Wednesday, March 16, 2011

Synchronicity -- Wherever You Go, There It Is

There's this:
You don’t have to wait until things reach a critical point before you take stock of your life. Make it a habit to regularly sit down, be with yourself and ask yourself what you want, if you are happy with how you spend your time, if your relationships are strong or just a place to gossip. Go on a retreat, take a weekend to write in your journal and read inspiring books. Step away from your life in order to look at it more deeply. To paraphrase Michael Gerber: “Work ON your life, not just IN it.”

TAKE it off.

What are you still settling for in your life, in your surroundings, in your schedule? What’s draining you? What’s not a “hell yes?”

Be ruthless in answering these questions. And then, be ruthless in letting go. Take it off and feel the space that’s created from not settling for excess maybe’s in your life. Make your life one big YES – and live from that place.

How to Heal a Planet: A Give-and-Take Guide by Christine Kane

and, there's this:
And my time is particularly precious right now, because I’m not only writing but also teaching full-time and attempting to finish a doctoral dissertation. And I have a seven-year-old.

To be honest, I think what I did to make time for all those things is cut out the things that wasted time, that didn’t seem worthwhile. But that took looking at life a little differently.

So for example, once upon a time I used to make dinner. I would get home from the university and make dinner, which took about an hour. When we lived in the city, that was easy to do and still left time in the evenings. But here, after my commute, I am far too tired in the evenings. So instead of making dinner, I rely on organic frozen dinners. I know, they’re not homemade, but they’re as healthy as anything I would make myself, and Ophelia gets to try all sorts of things I don’t know how to make. . . . And while they’re cooking in the oven, I can write a blog post.

There are all sorts of other ways in which I decided to simplify my life and make time for what I thought truly mattered. For example, I decided a long time ago never to buy any clothes that required dry-cleaning. . . . All of the dishes and utensils go into the dishwasher, including the silver plate. If silver plate is used every day, it doesn’t need polishing. I have furniture that doesn’t need a lot of care, solid wood pieces. The floor requires sweeping and the rugs must be vacuumed, but this is a small house, relatively easy to keep clean. (It could be both cleaner and neater, but here I’ve decided that I’m not going to feel guilty about spending time writing instead of cleaning. Because after all, everyone who visits tells me how neat my house is. So that’s good enough, right?)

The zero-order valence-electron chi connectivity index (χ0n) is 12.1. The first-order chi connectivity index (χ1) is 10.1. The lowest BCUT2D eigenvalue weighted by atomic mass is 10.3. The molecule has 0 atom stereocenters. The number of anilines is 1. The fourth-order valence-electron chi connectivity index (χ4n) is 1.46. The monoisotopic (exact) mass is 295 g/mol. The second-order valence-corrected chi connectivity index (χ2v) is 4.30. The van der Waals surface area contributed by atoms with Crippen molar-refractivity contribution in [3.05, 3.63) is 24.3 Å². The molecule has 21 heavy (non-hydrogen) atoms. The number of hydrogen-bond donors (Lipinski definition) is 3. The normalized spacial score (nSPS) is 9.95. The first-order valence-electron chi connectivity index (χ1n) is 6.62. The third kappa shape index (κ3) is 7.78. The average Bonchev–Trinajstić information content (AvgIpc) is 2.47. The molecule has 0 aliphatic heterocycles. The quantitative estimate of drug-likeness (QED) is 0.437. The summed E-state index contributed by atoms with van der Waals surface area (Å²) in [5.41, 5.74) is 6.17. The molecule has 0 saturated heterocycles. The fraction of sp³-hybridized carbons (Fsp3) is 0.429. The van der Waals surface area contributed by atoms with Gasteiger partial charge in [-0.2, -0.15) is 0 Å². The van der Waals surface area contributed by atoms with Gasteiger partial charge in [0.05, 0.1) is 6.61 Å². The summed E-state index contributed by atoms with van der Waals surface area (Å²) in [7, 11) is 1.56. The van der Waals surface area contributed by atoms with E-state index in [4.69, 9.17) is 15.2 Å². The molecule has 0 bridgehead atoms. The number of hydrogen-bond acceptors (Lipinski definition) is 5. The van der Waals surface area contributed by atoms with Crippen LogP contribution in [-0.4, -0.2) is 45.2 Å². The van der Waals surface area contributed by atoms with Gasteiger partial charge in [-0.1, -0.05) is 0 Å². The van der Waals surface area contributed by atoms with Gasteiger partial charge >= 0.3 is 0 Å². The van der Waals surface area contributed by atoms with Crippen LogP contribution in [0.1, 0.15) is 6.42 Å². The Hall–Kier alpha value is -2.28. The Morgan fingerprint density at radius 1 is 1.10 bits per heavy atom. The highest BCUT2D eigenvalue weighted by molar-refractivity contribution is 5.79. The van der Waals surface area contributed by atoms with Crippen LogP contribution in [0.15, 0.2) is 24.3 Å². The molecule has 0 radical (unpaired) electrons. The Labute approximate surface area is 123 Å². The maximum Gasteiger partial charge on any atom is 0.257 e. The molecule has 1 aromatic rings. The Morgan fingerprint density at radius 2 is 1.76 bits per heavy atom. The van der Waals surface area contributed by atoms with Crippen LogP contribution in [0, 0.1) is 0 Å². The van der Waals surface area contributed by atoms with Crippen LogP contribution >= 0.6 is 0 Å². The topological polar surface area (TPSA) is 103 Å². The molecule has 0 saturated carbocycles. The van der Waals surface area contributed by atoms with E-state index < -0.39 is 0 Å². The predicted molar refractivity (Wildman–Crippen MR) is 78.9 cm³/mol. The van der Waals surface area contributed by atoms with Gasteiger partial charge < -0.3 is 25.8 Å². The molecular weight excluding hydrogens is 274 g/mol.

. . .

I should say, too, that there are a lot of things people consider leisure activities that I don’t bother with, partly because to me they’re not all that interesting. Going to movies in theaters, for example. Any sport that involves a ball. (I’ve discussed, haven’t I, my experience with balls? We repel each other, like magnets. Imagine how difficult that made kickball, in elementary school!) Going sailing, just to go sailing rather than getting anywhere. Going to any sort of gym for exercise. (Why? I’d rather go to a dance class.) Going to a spa. (Why? I’d rather learn to spin wool, or fight with a sword, or just about anything.) And I don’t shop, except when I’m going to an old book store, a thrift store, an antiques market. If I’m going to shop, it’s going to be an adventure. (Malls. Why?) That’s a good rule, actually: don’t do anything unless it’s an adventure. The other stuff: what’s the point? (Unless you like doing it, of course, and then you should. But don’t do things just because you feel as though you ought to.)

Not that it’s effortless. There are days when I’m tired, days when I don’t want to write. But I do think that writing is not about having time, but about making time. It’s about priorities. It’s about doing the things that truly matter, and trying to minimize the rest.

Making Time by Theodora Goss

In the end, it all comes down to Mary Oliver's Very Important Question: "Tell me, what is it you plan to do with your one wild and precious life?" (I'm not a tattoo girl, but if I ever did get tattoos, one of them would be that question, somewhere like on my forearm where I could see it all the time. (The other would be one of my favorite quotes from Rumi: "The breeze at dawn has secrets to tell you./Don't go back to sleep./You must ask for what you really want./Don't go back to sleep."))

Picture found here.


Cyn said...

I feel vindicated!

Hecate said...



racymind said...